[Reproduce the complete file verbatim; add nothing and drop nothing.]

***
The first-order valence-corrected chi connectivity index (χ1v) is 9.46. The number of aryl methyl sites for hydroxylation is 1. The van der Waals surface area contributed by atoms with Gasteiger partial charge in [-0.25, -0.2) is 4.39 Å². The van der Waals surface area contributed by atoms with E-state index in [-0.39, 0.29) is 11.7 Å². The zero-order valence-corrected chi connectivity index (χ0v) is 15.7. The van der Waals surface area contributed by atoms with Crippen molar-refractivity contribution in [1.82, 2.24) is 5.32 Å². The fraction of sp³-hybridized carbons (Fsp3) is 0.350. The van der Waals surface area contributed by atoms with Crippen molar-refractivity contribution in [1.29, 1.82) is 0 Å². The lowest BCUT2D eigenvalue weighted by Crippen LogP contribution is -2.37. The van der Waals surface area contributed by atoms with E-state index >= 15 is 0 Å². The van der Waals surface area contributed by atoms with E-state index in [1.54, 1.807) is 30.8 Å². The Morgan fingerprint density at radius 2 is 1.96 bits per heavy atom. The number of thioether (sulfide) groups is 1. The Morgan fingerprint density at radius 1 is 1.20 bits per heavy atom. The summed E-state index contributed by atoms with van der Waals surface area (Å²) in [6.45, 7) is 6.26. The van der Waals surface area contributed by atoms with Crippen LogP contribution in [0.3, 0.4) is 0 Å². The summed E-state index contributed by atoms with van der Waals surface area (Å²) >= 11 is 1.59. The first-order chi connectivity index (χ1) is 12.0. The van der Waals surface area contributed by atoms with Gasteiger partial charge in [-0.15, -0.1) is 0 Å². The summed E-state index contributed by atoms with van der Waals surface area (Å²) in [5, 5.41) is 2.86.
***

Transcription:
The first-order valence-corrected chi connectivity index (χ1v) is 9.46. The number of aryl methyl sites for hydroxylation is 1. The van der Waals surface area contributed by atoms with Gasteiger partial charge in [-0.25, -0.2) is 4.39 Å². The van der Waals surface area contributed by atoms with E-state index in [-0.39, 0.29) is 11.7 Å². The zero-order valence-corrected chi connectivity index (χ0v) is 15.7. The van der Waals surface area contributed by atoms with Crippen molar-refractivity contribution in [1.82, 2.24) is 5.32 Å². The fraction of sp³-hybridized carbons (Fsp3) is 0.350. The van der Waals surface area contributed by atoms with Crippen molar-refractivity contribution in [1.29, 1.82) is 0 Å². The lowest BCUT2D eigenvalue weighted by Crippen LogP contribution is -2.37. The van der Waals surface area contributed by atoms with E-state index >= 15 is 0 Å². The van der Waals surface area contributed by atoms with E-state index in [1.54, 1.807) is 30.8 Å². The Morgan fingerprint density at radius 2 is 1.96 bits per heavy atom. The number of thioether (sulfide) groups is 1. The Morgan fingerprint density at radius 1 is 1.20 bits per heavy atom. The summed E-state index contributed by atoms with van der Waals surface area (Å²) in [6.45, 7) is 6.26. The van der Waals surface area contributed by atoms with Crippen LogP contribution in [0.3, 0.4) is 0 Å². The summed E-state index contributed by atoms with van der Waals surface area (Å²) >= 11 is 1.59. The first-order chi connectivity index (χ1) is 12.0. The van der Waals surface area contributed by atoms with Gasteiger partial charge in [-0.15, -0.1) is 0 Å². The summed E-state index contributed by atoms with van der Waals surface area (Å²) in [5, 5.41) is 2.86.